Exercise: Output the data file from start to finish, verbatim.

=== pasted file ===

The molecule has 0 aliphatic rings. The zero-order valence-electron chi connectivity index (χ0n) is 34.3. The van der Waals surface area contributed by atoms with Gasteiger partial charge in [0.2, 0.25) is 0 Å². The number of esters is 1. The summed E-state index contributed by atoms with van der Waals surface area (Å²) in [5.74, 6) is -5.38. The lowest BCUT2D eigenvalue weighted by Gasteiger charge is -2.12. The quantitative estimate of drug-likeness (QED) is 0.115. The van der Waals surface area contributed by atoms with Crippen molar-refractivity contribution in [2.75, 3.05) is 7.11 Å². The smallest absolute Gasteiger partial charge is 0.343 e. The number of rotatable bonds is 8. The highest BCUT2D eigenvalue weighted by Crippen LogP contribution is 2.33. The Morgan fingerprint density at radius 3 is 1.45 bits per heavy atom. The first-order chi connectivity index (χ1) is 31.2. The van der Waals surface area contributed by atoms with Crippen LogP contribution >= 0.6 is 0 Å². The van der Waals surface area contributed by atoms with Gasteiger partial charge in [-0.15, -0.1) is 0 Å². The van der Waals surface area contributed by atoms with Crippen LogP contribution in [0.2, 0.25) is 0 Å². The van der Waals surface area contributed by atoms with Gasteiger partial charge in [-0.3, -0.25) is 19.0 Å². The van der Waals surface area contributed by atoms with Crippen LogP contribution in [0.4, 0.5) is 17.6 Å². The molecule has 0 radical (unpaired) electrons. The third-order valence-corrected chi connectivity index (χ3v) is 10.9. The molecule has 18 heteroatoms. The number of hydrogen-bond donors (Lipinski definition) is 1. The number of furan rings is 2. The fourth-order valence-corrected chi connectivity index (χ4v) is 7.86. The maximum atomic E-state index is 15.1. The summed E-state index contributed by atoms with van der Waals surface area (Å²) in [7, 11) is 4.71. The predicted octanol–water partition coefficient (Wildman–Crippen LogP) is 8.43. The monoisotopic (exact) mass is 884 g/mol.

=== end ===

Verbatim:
The molecule has 0 aliphatic rings. The zero-order valence-electron chi connectivity index (χ0n) is 34.3. The van der Waals surface area contributed by atoms with Gasteiger partial charge in [0.2, 0.25) is 0 Å². The number of esters is 1. The summed E-state index contributed by atoms with van der Waals surface area (Å²) in [5.74, 6) is -5.38. The lowest BCUT2D eigenvalue weighted by Gasteiger charge is -2.12. The quantitative estimate of drug-likeness (QED) is 0.115. The van der Waals surface area contributed by atoms with Crippen molar-refractivity contribution in [2.75, 3.05) is 7.11 Å². The smallest absolute Gasteiger partial charge is 0.343 e. The number of rotatable bonds is 8. The highest BCUT2D eigenvalue weighted by Crippen LogP contribution is 2.33. The Morgan fingerprint density at radius 3 is 1.45 bits per heavy atom. The first-order chi connectivity index (χ1) is 31.2. The van der Waals surface area contributed by atoms with Crippen LogP contribution >= 0.6 is 0 Å². The van der Waals surface area contributed by atoms with Gasteiger partial charge in [-0.15, -0.1) is 0 Å². The van der Waals surface area contributed by atoms with Crippen LogP contribution in [0.2, 0.25) is 0 Å². The van der Waals surface area contributed by atoms with Gasteiger partial charge in [-0.3, -0.25) is 19.0 Å². The van der Waals surface area contributed by atoms with Crippen LogP contribution in [0.4, 0.5) is 17.6 Å². The molecule has 0 radical (unpaired) electrons. The third-order valence-corrected chi connectivity index (χ3v) is 10.9. The molecule has 18 heteroatoms. The number of hydrogen-bond donors (Lipinski definition) is 1. The number of furan rings is 2. The fourth-order valence-corrected chi connectivity index (χ4v) is 7.86. The maximum atomic E-state index is 15.1. The summed E-state index contributed by atoms with van der Waals surface area (Å²) in [7, 11) is 4.71. The predicted octanol–water partition coefficient (Wildman–Crippen LogP) is 8.43. The monoisotopic (exact) mass is 884 g/mol.